Susanna McLeod, Christmas Toons on Television

December 14, 2007

    It happens the same way every year at this time. I turn into even more of a cartoon-kid when the Christmas specials come on TV. There are a lot of great ones to watch - some wonderful new shows and the classics. It is the classic animations that capture my heart each December, the ones that I just have to see or Christmas doesn't feel right. Do you feel the same about some of the seasonal programs? My first must-see is always A Charlie Brown Christmas.

   Produced by Bill Melendez and Lee Mendelson in 1965, A Charlie Brown Christmas was the first television special for the inimitable Peanuts comic strip creator Charles Schulz. But when the half-hour show was completed, the CBS network considered it a failure.

    “You can’t read from the Bible on network television,” was one of the judgments told to Schulz by the network executives. They were positive that mainstream audiences would not watch such religious storylines. The popular cartoonist disagreed and insisted the story stay as it was, with the reading of Bible passages from Luke by Linus, the use of untrained children’s voices and a piano jazz-style musical score. And to top off the irregularities, there was no laugh track and the animation was considered crude. Lucky for viewers, it was too late; the show was to air in one week and there was nothing else to replace it. The CBS network braced itself for negative ratings.

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    Much to the surprise of executives, “A Charlie Brown Christmas” drew an audience of nearly 17 million on its first US run. That was almost half of television viewers in the mid-1960s. The special-that-almost- wasn’t is now a revered classic. Linus's rendition of the bible verses bring meaning to a season that has become all-too politically correct. Somebody has to say what Christmas is about.

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   Another treasured animation is How The Grinch Stole Christmas. First published as a children’s book by author Dr. Seuss, the pictures were almost sterile in black, white and red with splotches of pink and yellow. When the tv special was made in 1966, the surly Grinch was given a makeover with more refined features and a sickly green-coloured fur to enhance his unpleasantness. At the time of its meticulous, labour-intensive production, The Grinch was considered one of the most expensive animations made for television.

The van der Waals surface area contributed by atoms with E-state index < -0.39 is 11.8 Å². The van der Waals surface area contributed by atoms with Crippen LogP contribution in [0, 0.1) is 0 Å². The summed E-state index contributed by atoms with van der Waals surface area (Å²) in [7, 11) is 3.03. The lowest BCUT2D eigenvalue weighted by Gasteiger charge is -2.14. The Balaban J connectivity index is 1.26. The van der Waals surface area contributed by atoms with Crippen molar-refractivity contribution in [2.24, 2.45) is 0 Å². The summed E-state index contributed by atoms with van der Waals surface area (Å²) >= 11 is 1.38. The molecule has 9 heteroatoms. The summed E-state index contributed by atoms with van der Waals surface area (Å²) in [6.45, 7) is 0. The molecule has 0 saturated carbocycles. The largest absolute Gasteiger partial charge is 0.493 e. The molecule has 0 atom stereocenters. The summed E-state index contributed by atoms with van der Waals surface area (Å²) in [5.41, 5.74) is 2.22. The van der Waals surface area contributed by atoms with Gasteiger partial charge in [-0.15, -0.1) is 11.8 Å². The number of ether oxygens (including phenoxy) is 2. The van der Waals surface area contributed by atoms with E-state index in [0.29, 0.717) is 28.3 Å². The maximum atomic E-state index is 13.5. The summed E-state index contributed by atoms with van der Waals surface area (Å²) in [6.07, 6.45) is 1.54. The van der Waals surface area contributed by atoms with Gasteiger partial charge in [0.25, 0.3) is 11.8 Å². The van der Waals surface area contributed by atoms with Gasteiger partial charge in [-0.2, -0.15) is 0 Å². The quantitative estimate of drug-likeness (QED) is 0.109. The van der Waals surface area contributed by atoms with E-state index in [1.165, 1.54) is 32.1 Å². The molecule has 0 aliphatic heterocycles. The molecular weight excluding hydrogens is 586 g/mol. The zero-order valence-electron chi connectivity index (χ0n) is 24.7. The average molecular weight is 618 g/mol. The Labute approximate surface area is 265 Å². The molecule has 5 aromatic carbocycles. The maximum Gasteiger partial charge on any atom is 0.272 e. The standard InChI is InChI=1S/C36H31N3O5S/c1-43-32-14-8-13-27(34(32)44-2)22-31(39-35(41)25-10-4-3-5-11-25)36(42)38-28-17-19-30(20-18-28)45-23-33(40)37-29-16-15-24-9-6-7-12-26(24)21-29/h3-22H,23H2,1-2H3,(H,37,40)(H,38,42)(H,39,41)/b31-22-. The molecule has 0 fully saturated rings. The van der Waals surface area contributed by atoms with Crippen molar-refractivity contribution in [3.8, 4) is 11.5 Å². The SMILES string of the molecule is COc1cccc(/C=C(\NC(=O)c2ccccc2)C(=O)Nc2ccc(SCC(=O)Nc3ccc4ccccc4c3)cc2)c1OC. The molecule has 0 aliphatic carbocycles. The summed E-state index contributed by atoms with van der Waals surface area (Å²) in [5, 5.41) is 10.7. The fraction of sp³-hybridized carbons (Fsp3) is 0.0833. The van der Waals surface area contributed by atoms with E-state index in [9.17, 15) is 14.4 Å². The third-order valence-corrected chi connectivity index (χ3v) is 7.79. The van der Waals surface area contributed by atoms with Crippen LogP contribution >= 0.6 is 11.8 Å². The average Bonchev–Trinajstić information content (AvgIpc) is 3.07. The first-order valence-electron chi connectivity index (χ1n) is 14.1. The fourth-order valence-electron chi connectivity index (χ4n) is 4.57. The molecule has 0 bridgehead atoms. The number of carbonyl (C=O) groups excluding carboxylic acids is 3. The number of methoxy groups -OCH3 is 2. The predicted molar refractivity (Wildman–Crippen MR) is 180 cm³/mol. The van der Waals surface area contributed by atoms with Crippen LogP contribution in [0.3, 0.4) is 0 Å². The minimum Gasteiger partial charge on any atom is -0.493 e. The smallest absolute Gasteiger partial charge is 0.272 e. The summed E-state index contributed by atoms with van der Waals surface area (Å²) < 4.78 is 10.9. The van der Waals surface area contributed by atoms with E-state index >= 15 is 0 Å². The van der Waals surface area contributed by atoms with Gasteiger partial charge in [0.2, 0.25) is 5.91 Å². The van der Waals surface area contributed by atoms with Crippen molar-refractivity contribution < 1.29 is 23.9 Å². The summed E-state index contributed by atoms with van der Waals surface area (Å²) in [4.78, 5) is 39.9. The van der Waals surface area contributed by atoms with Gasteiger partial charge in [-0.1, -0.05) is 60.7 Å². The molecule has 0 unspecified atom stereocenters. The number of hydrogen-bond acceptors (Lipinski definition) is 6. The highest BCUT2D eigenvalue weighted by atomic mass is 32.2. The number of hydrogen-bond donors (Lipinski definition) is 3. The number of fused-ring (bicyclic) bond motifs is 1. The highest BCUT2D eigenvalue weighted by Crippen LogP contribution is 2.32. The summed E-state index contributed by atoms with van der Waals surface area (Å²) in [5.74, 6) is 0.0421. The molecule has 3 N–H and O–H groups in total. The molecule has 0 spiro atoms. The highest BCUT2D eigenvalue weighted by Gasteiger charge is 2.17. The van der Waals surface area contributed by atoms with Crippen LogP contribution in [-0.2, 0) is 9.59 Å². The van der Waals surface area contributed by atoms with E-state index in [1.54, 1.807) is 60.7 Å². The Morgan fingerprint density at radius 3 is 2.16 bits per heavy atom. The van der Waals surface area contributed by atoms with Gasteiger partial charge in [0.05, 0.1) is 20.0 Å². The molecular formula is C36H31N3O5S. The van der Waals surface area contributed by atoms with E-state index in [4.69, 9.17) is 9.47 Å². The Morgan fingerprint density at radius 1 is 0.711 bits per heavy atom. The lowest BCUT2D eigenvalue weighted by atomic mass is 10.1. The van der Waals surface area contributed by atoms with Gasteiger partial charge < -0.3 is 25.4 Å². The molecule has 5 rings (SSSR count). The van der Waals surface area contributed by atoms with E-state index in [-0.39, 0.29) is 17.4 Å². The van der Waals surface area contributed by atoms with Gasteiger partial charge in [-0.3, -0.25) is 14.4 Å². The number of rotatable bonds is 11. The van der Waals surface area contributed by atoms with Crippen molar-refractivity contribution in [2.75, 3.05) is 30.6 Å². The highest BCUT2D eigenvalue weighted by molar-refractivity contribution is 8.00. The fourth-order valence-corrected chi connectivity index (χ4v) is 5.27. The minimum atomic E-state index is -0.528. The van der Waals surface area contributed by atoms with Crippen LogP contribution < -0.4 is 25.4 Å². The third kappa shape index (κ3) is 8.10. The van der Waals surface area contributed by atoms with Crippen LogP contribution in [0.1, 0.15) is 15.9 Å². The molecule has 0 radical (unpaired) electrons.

“You’re a mean one, Mr. Grinch,” is a song that I love to sing along with. For years, I thought the wickedly happy voice was that of narrator Boris Karloff. I was wrong – the true vocalist’s name was accidentally left off the credits. That deep, smooth voice was none other than Thurl Ravenscroft, a man who made a fifty-year career with Kellogg’s® Frosted Flakes as the voice of “Tony the Tiger”. His growling of “They’re Grrreat!” made him famous. (Ravenscroft also worked for Disney and a number of other companies.) Another tale of anti-commercialism, How The Grinch Stole Christmas shows that the spirit of the season is much more than materialism.

    In our home, there’s no missing the 1964 version of Rudolph the Red Nosed Reindeer, either. An adaptation of the famous Christmas song written by Johnny Marks in 1949, Rudolph is an exquisite example of stop-motion animation. The cartoon’s storyline, which seems so simple at first glance, takes on the serious issues of loneliness, love, loss, friendship and heartache. And all the while, the threat of Christmas being cancelled looms large. With the bright illumination of Rudolph’s noisy but brightly glowing nose, Christmas Eve’s dilemmas wrap up with cheering friends and the successful flight of Santa and his team of reindeer. (There's nothing like a Bumble with a toothache!) The program was touched up and digitized in the past few years so that the frames are sharp and colours bright. The hour-long special has several original musical scores that are a delight to croon along with.

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    Even more than animation, A Muppet Christmas Carol has my undying affection. The traditional story of Charles Dickens’ “A Christmas Carol” is transformed into a class of its own when the Muppets take over the cast. (Puppeteer Jim Henson named his characters “Muppets” since they were a blend of marionette and puppet. The ingenious creator died suddenly from bacterial pneumonia in 1990 and I cried when I heard of his passing.) Hosted by Gonzo the Great and Rizzo the Rat, few humans appear in the 1992 special, the best of which is “Scrooge,” played to cantankerous perfection by Michael Caine. Kermit the Frog and Miss Piggy play the roles of Bob Cratchit and his wife, with Kermit’s nephew Robin portraying the unwell Tiny Tim. The Ghosts of Christmas Past, Present and Future, the singing choirs and the snippity lower-class are all fanatastic in Muppet form. I revel in the classic tale and hilarious additions, such as Rizzo the Rat squealing out, “Light the candle, not the rat! Light the candle, not the rat!” when his tail is accidentally set ablaze.

    I’ve waited another long year to have my fill of the innocent, uplifting holiday specials again, and I’m not moving a muscle until my heart is stuffed to bursting with Christmas spirit. Bring on the hot chocolate and caramel truffles, please, 'cause the programs are about to start.

    And I think Charlie Brown was right, too. Christmas is just too commercial.

© Susanna McLeod 2007
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